2017 Solar Eclipse DIY Pinhole Sun Viewer

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If you’re too busy living on planet Earth to bother with the rest of intergalactic space, you might be surprised at the sudden loss of sunlight August 21. The 2017 solar eclipse will cover the entire contiguous United States and will be the first one to hit the country since June 8, 1918.

To prepare for this once-in-a-lifetime event, why not make your own do-it-yourself sun viewer? While your neighbors will no doubt whip out their digital cameras and video capture equipment, what they’ll be seeing is a tiny blotted out dot of sunlight.

“Even an eleven-year-old can make a sun viewer”, says YouTuber CodyDon on his channel, Cody’s Lab. Using a combination of empty Pringles cans, Dixie cups, duct tape, plastic, a magnifying glass, and a push pin, Cody is able to create a more viable way to see the upcoming eclipse.

He starts off by puncturing a hole into the center of the base of one of the Pringles cans. This provides a space for the sunlight to come through. To increase the image seen through the hole, Cody duct tapes a baseless Pringles can to the initial one.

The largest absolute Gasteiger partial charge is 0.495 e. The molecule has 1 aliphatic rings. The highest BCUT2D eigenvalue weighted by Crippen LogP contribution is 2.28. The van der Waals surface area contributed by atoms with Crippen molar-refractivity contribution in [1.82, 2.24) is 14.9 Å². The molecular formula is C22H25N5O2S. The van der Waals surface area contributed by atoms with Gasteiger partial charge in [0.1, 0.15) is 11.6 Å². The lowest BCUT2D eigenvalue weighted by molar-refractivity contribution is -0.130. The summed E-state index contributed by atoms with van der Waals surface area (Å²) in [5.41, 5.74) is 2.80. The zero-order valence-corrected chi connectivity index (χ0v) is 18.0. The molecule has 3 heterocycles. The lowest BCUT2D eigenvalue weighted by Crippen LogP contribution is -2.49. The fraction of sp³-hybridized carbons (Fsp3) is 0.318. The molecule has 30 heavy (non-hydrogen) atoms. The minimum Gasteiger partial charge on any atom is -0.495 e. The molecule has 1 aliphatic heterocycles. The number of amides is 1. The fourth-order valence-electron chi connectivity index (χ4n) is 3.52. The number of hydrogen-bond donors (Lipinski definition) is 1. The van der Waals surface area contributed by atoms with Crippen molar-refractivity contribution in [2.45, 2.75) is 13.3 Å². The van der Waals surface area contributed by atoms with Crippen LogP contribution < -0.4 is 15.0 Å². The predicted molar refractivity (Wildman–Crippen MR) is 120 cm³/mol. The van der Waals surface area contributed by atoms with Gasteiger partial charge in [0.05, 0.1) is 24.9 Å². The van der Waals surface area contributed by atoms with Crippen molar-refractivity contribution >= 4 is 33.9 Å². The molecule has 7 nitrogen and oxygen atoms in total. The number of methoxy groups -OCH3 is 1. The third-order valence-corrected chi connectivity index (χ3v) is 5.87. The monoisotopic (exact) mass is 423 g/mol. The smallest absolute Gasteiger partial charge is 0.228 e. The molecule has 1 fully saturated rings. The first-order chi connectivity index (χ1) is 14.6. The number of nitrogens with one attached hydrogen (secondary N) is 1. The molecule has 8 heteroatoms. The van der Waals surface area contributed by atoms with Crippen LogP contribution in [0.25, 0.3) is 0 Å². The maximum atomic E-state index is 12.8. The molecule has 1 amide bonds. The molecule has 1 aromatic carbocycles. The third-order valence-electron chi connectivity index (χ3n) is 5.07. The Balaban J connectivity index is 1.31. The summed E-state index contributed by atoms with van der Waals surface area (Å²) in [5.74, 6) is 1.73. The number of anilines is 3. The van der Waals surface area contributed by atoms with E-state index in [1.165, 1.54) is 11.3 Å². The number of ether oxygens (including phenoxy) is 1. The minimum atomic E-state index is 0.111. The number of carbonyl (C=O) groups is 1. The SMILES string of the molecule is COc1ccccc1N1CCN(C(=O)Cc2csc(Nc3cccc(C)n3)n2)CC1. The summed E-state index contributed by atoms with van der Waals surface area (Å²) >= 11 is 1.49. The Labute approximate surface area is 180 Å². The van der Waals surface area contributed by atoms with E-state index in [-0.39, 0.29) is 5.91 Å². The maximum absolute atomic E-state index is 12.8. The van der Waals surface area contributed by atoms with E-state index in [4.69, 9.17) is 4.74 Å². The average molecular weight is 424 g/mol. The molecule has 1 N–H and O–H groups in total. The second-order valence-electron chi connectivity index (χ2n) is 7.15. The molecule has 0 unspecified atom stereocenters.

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Unless you plan on spending the rest of your life blind, you will want to put a plastic screen on your sun viewer. This is easily accomplished by cutting off a portion of the baseless Pringles can and wrapping it in plastic.

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After duct taping it backwards to the rest of the sun viewer, you now have an apparatus which lets you see the sun without burning out your retinas.

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This is likely the most delicious-smelling sun viewer you will ever make. To compliment the smell of Pringles, Cody adds a couple of baseless Dixie cups which will increase the size of the viewfinder to fit the magnifying glass.

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Finally, tape the magnifying lens to the apparatus and you’re ready to go! To make it look more professional and mask the fact that you’re actually looking at the sun through a couple of taped Pringles cans, Cody advises duct taping the rest of the sun viewer.

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Thanks to the length of the cans, the image of the sun is bigger than the beads of sweat you excreted while making the sun viewer. The magnifying glass isn’t really necessary, but it helps make what you see through the sun viewer a little bit larger.

You can find more of Cody’s creations over at Cody’s Lab, his YouTube channel.

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